Stefan Witold Karwowski

Stefan Witold Karwowski was born in London on June 4, 1945. He moved to New Zealand with his family in 1948. He was educated firstly at Kokopu and Maungatapere Schools before joining Whangarei Boys' High School in 1959.

During his time at WBHS Stefan:

  • Was a member of Hobson House
  • Won the McKInnon Shield as 3rd form Shooting Champion in 1959
  • Won the Lady Godley Cup for Junior Shooting Champion in 1960
  • Was 3rd in the 75yards Junior Hurdles
  • Won the Lady Godley Cup as Senior Shooting Champion in 1961
  • Was 2nd in the 80yards Intermediate hurdles
  • Was 1st and 2nd in the 120yards Senior Hurdle Handicap and Champion races respectively
  • And also the Davis Memorial as School Shooting Champion in 1961, 1962 and 1963
  • Also won the Bain Shield for Long-range shooting in 1963
  • Was a member of the School Shooting team for 1961, 1962 & 1963
  • Represented the School at athletics after winning the 120yards senior hurdle race in 1963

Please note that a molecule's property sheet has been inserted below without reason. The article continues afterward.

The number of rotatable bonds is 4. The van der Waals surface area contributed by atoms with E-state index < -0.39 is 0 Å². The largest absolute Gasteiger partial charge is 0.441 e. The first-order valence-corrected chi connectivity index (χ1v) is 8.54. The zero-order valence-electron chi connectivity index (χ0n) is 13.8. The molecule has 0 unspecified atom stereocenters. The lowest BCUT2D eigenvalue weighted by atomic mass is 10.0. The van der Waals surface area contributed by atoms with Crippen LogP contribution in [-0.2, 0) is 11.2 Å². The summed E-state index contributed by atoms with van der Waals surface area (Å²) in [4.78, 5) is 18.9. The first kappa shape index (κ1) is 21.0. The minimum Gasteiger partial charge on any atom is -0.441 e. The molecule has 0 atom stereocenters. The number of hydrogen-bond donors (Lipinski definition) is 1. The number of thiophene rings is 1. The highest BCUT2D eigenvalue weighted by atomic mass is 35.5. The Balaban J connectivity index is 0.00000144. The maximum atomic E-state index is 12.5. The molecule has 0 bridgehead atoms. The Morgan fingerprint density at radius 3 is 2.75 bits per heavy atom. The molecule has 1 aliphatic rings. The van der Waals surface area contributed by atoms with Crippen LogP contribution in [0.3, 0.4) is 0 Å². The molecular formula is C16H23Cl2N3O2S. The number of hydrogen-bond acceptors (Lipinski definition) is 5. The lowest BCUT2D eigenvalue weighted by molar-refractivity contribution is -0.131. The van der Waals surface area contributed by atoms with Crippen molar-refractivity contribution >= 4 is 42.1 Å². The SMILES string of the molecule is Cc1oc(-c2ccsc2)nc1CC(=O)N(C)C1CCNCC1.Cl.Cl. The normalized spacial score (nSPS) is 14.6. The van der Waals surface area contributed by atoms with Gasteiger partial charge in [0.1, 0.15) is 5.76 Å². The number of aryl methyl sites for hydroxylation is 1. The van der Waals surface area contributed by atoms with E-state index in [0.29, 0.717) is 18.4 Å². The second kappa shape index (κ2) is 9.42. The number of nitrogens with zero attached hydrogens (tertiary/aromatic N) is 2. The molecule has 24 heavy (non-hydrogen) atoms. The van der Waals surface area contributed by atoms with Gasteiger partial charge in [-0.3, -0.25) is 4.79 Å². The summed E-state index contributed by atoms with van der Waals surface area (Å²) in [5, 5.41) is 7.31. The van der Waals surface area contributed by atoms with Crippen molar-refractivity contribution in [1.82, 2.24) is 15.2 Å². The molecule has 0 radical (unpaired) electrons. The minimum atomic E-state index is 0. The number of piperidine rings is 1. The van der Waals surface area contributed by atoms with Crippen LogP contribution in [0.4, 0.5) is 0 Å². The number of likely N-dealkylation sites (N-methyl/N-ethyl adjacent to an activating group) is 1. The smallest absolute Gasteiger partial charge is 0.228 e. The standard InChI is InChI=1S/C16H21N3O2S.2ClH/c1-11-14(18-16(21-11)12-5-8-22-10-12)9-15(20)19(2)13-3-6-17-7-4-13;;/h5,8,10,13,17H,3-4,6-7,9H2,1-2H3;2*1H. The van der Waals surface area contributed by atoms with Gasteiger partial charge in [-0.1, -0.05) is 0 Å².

• Was awarded School Colours for athletics
  • Was a member of the School Athletics team in 1963
  • Achieved School Certificate in 1961 and University Entyrance in 1963

But flying had always been his passion since he was in primary school and so it was that at the end of 1963 he joined the RNZAF.

He did his initial training at Wigram air station. During his time there he won a scholarship to train as a jet pilot with the RAF and left for Britain in July 1964, as a cadet pilot, to attend an advanced training course where he learned to fly Jet Provosts, Gnats and Hunters. Such was his prowess that he won an Air Force Aerobatic Trophy flying a Hawker Siddely Gnat, flew for the Station Aerobatic Team and became an instructor on Jet Provost aircraft. Stefan was promoted to Pilot Officer in July 1965 followed a year later with promotion to Flying Officer, and graduated from the course with the rare classification of ‘exceptional pilot’.